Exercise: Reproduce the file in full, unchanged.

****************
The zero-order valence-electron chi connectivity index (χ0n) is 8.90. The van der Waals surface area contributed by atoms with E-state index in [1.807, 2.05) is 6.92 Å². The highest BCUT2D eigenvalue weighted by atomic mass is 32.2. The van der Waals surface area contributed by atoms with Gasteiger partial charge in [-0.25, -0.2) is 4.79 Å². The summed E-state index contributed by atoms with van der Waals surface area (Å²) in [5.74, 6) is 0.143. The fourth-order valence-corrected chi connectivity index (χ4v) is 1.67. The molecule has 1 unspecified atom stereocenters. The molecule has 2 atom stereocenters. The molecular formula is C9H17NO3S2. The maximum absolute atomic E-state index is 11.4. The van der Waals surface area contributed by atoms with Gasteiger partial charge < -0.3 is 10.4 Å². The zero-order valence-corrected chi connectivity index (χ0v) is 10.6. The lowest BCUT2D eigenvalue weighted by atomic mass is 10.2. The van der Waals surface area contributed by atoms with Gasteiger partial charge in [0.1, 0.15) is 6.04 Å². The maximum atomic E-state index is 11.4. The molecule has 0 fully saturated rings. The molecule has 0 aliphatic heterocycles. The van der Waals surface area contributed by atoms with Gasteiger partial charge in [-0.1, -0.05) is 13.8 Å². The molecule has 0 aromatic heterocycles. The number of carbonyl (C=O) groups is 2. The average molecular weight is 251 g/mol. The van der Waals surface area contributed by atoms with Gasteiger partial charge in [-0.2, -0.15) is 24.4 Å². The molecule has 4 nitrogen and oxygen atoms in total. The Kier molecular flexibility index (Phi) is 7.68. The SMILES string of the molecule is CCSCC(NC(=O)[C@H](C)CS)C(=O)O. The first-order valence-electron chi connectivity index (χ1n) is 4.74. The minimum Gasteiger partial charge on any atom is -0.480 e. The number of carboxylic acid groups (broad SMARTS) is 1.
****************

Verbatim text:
The zero-order valence-electron chi connectivity index (χ0n) is 8.90. The van der Waals surface area contributed by atoms with E-state index in [1.807, 2.05) is 6.92 Å². The highest BCUT2D eigenvalue weighted by atomic mass is 32.2. The van der Waals surface area contributed by atoms with Gasteiger partial charge in [-0.25, -0.2) is 4.79 Å². The summed E-state index contributed by atoms with van der Waals surface area (Å²) in [5.74, 6) is 0.143. The fourth-order valence-corrected chi connectivity index (χ4v) is 1.67. The molecule has 1 unspecified atom stereocenters. The molecule has 2 atom stereocenters. The molecular formula is C9H17NO3S2. The maximum absolute atomic E-state index is 11.4. The van der Waals surface area contributed by atoms with Gasteiger partial charge < -0.3 is 10.4 Å². The zero-order valence-corrected chi connectivity index (χ0v) is 10.6. The lowest BCUT2D eigenvalue weighted by atomic mass is 10.2. The van der Waals surface area contributed by atoms with Gasteiger partial charge in [0.1, 0.15) is 6.04 Å². The maximum atomic E-state index is 11.4. The molecule has 0 fully saturated rings. The molecule has 0 aliphatic heterocycles. The van der Waals surface area contributed by atoms with Gasteiger partial charge in [-0.1, -0.05) is 13.8 Å². The molecule has 0 aromatic heterocycles. The number of carbonyl (C=O) groups is 2. The average molecular weight is 251 g/mol. The van der Waals surface area contributed by atoms with Gasteiger partial charge in [-0.2, -0.15) is 24.4 Å². The molecule has 4 nitrogen and oxygen atoms in total. The Kier molecular flexibility index (Phi) is 7.68. The SMILES string of the molecule is CCSCC(NC(=O)[C@H](C)CS)C(=O)O. The first-order valence-electron chi connectivity index (χ1n) is 4.74. The minimum Gasteiger partial charge on any atom is -0.480 e. The number of carboxylic acid groups (broad SMARTS) is 1.